This process forms NO that oxidizes with the air to NO2, which is then absorbed into water to allow HNO3 to return to the process [43]. Due to the highly corrosive environment, the process uses a tubular reactor made of titanium or, if operated at the upper pressure limits, a steel reactor with a titanium coating. In this way, the continuous process of NA production achieves 96% conversion and a 91% yield [43].
Industrially, NA is also produced by gas-phase ammoxidation of 3-picoline to 3-cyanopyridine, followed by hydrolysis to nicotinamide or NA (Figure 4). This process uses a fluidized bed reactor and a heterogeneous catalyst and has been of great interest for 30 years in Europe, Asia, and India [41,44].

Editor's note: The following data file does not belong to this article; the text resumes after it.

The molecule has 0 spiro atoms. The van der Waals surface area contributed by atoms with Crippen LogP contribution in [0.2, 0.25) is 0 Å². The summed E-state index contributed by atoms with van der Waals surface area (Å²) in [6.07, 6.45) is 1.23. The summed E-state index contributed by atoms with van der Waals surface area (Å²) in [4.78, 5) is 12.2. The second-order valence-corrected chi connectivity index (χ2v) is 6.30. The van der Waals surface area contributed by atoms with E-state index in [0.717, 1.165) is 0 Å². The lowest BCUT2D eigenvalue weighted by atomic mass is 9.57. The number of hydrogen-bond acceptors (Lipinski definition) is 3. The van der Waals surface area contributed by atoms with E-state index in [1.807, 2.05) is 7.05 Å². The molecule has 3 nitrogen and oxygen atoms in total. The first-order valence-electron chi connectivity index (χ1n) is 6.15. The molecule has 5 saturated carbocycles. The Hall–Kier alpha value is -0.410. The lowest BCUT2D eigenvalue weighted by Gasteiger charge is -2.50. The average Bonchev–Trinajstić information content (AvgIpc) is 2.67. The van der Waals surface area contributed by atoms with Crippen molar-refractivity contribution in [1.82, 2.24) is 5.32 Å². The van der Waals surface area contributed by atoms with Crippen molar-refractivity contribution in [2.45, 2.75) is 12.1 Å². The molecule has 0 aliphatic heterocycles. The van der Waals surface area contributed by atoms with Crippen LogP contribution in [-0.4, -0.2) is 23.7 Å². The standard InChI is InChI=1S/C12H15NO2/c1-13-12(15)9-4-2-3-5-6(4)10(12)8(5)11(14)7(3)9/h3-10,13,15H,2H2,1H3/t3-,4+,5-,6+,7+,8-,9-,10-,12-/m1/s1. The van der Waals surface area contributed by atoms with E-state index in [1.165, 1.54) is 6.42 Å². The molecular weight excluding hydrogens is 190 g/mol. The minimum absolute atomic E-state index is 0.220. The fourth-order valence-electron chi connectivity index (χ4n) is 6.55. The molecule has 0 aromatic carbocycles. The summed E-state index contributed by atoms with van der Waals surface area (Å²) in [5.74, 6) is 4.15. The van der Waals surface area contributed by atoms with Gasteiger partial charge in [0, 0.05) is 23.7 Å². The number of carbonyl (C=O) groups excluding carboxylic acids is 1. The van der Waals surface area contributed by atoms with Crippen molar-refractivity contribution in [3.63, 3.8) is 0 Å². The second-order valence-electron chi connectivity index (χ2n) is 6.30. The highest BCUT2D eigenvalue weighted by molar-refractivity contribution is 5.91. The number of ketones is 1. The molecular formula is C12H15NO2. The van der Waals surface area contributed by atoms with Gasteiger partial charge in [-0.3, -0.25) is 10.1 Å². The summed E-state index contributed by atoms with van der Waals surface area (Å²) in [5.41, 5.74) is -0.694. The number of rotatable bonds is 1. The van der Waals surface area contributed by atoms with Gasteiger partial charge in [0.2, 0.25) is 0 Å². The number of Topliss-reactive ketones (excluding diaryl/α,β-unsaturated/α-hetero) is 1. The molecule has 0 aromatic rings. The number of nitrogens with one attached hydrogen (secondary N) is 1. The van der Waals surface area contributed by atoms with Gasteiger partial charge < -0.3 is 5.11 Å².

In a multi-tube bed reactor, 3-methylpyridine, air, and NH3 react at temperatures in the range of 280–500 °C under a pressure of 0.5 MPa. Typically, the input mixture is 1–20 moles of NH3 and 2–20 moles of oxygen per 1 mole of 3-picoline, but the process parameters depend on the type of catalytic system. Catalytic systems most often contain vanadium(V) oxide, its mixtures, or other oxides containing metals such as titanium(IV), zirconium(VI), and molybdenum(VI) for the process carried out at 340 °C [40]. For example, ammoxidation of 3-methylpyridine in the presence of a molybdenum catalyst supported on silica gel produced 3-cyanopyridine with a 95% yield, 99% conversion, and a residence time of only 2.5 s at 380 °C [45]. Using V2O5, Lonza obtained an 83.5% yield of cyanopyridine with a conversion rate of 89.3% [40,46]. The MoO3-V2O5 system used by Yuki Gousei, as well as the V2O5-P2O5-SiO2 system used in the Koei Chemical process, led to an 82% yield of cyanopyridine with a conversion rate of 96% [40,47,48]. The V2O5-Sb2O5-TiO2-SiO2-SiC system used by Nippon Shokubai obtained an 85% yield of cyanopyridine [40]. Using the Sb2O5-V2O5-TiO2-montmorillonite-SiO2 system, Degussa obtained cyanopyridine with a yield of 90% and a raw material conversion of 94% [40,49]. The system used by Takeda Chemical is the best; V2O5-Sb2O5-Cr2O3-TiO2 produces an almost 99% yield of cyanopyridine at 100% conversion [40,50].